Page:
“The support is there but people have to do it right and in domestic violence situations it’s hard to do it right; you’ve got fears and are often receiving threats but it’s not going to go away”.
– Voula.

A Senate inquiry into the legislation surrounding family violence may change the legal definition of family violence on a federal level, and also the process of obtaining intervention orders.
A Greek Australian woman, Voula, (whose name has been changed to protect her privacy), believes intervention orders are too difficult for women to attain. “The courts or police should be able to issue instant intervention orders if they can see abuse and then later give the opportunity for the man to dispute the claims,” she said. “It shouldn’t be about parents fighting with lawyers, it should be about protecting kids.”
Divorcee Nick, (whose name has been changed to protect his privacy), told Neos Kosmos that the laws in place to protect women and children from family violence are oft-times used to pervert the course of justice.
“The legal system is supposed to presume innocence until the person is proven guilty, but it is so easy for someone to take out an intervention order against you. It’s as simple as walking into a court and applying for one; there’s no burden of proof, there’s nothing,” Nick said.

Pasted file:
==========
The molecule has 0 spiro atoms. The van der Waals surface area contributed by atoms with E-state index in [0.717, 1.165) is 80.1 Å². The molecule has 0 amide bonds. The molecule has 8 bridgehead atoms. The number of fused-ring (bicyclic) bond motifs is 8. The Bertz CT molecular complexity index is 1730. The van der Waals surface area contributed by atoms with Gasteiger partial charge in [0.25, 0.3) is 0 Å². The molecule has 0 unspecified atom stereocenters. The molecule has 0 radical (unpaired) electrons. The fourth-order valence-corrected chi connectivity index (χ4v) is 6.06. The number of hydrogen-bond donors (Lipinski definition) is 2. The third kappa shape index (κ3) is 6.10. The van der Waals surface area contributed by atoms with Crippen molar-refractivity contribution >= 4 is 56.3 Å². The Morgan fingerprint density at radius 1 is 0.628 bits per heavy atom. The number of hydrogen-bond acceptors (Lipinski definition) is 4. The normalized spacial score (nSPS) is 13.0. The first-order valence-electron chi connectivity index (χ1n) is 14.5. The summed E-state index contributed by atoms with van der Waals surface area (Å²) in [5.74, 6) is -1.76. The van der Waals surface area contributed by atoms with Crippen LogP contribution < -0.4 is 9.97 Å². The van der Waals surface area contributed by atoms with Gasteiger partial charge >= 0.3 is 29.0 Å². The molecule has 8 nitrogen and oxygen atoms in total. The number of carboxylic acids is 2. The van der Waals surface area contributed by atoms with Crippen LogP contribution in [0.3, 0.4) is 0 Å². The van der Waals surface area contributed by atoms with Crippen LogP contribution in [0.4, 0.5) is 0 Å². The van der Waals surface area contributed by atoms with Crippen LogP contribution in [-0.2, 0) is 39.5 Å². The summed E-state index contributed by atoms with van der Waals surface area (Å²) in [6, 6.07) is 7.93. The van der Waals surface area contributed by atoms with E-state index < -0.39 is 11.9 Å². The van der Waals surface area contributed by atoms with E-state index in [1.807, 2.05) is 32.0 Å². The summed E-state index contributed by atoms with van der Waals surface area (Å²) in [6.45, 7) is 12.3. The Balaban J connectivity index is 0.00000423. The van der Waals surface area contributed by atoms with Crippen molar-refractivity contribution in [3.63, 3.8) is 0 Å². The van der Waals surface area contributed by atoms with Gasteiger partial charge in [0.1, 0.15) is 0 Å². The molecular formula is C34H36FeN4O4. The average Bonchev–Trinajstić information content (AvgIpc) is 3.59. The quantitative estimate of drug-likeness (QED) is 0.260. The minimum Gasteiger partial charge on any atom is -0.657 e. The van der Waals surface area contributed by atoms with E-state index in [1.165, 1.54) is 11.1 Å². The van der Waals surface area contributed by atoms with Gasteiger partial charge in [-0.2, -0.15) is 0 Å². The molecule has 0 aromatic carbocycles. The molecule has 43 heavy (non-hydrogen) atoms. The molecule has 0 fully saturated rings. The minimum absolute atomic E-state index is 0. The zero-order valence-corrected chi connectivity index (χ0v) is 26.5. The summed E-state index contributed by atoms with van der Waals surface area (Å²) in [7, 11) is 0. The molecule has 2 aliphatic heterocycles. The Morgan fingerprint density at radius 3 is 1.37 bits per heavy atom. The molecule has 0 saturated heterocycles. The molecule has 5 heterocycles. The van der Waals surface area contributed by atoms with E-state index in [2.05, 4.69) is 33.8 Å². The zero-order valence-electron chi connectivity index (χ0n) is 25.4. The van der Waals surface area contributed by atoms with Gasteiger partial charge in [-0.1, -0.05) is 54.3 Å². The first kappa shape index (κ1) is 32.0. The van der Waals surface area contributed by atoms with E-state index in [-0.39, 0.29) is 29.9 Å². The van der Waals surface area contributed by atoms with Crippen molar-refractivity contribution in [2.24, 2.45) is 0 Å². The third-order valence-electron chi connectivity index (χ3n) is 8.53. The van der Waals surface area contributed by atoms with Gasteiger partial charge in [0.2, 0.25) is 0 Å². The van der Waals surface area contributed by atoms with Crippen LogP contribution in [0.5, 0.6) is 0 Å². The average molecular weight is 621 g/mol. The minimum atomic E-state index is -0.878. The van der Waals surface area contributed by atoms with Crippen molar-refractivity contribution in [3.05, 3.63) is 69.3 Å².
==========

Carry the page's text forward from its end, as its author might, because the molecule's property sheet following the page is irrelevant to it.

“Basically what’s happening is there is a bias against men and women can make claims against men and the men have to prove otherwise. It’s a perversion of the legal system; there needs to be some burden of proof.”
Nick argued that the women who really need these laws are the ones who don’t use them because they don’t even have the chance to reach for a phone, let alone take out an Apprehended Violence Order (AVO).
“From what I’ve heard from solicitors while having this trial and tribulation in my own case, basically the woman does not have to prove anything, they can manipulate the system and claim all sorts of things,” Nick said. “I’ve heard crazy stories where women’s allegations were only ever exposed to be fabricated and concoctions of their devious imaginations,” he said. “In many cases the stories turn out to be flat out lies”.
Defending lies in court is a waste of time and money, Nick argued. “It’s ridiculous, it’s a waste of time and how can you defend yourself? It’s a he says/she says situation,” he said. “It shouldn’t be this easy to take out an AVO, and after a divorce many times women do get vindictive and unfortunately what happens is they use the kids as leverage and pawns in their vindictive endeavours.”
In his own experiences Nick said he had been told the Family Court is trying to balance the needs of the mother with the needs of the children to ensure children have a healthy relationship with both their mother and father. “That’s the main concern for the courts, but nonetheless if, for example, the child is too young to really speak up and voice their needs, the mouthpiece for the child is usually the mother, and they can claim anything they want,” he said. In these cases the court will generally not make a decision and instead refer the matter to a court appointed lawyer. “This is usually very complicated, the parents have to go to psychologists and there are immense costs,” Nick said.